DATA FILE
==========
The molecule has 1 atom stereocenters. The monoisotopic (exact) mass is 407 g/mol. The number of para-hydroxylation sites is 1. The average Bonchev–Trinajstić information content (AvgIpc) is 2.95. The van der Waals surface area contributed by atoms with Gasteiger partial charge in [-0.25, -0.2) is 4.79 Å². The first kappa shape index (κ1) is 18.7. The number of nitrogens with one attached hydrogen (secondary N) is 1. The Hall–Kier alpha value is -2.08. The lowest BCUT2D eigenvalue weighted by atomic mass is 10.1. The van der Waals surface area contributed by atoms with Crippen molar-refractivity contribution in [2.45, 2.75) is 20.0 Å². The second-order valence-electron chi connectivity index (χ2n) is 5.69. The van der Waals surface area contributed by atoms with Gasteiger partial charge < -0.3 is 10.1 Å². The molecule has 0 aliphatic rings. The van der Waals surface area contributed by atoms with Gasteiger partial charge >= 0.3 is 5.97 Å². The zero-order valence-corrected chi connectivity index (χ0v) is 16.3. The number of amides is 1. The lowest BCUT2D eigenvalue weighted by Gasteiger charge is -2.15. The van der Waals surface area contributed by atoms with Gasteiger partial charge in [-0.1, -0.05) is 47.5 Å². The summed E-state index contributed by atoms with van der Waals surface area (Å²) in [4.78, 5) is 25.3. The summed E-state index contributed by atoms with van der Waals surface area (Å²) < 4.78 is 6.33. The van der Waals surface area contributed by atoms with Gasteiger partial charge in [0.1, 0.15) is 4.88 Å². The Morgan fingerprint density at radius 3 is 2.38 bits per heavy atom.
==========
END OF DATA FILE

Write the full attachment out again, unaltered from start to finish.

The molecule has 1 atom stereocenters. The monoisotopic (exact) mass is 407 g/mol. The number of para-hydroxylation sites is 1. The average Bonchev–Trinajstić information content (AvgIpc) is 2.95. The van der Waals surface area contributed by atoms with Gasteiger partial charge in [-0.25, -0.2) is 4.79 Å². The first kappa shape index (κ1) is 18.7. The number of nitrogens with one attached hydrogen (secondary N) is 1. The Hall–Kier alpha value is -2.08. The lowest BCUT2D eigenvalue weighted by atomic mass is 10.1. The van der Waals surface area contributed by atoms with Crippen molar-refractivity contribution in [2.45, 2.75) is 20.0 Å². The second-order valence-electron chi connectivity index (χ2n) is 5.69. The van der Waals surface area contributed by atoms with Gasteiger partial charge < -0.3 is 10.1 Å². The molecule has 0 aliphatic rings. The van der Waals surface area contributed by atoms with Gasteiger partial charge >= 0.3 is 5.97 Å². The zero-order valence-corrected chi connectivity index (χ0v) is 16.3. The number of amides is 1. The lowest BCUT2D eigenvalue weighted by Gasteiger charge is -2.15. The van der Waals surface area contributed by atoms with Gasteiger partial charge in [-0.1, -0.05) is 47.5 Å². The summed E-state index contributed by atoms with van der Waals surface area (Å²) in [4.78, 5) is 25.3. The summed E-state index contributed by atoms with van der Waals surface area (Å²) < 4.78 is 6.33. The van der Waals surface area contributed by atoms with Gasteiger partial charge in [0.1, 0.15) is 4.88 Å². The Morgan fingerprint density at radius 3 is 2.38 bits per heavy atom.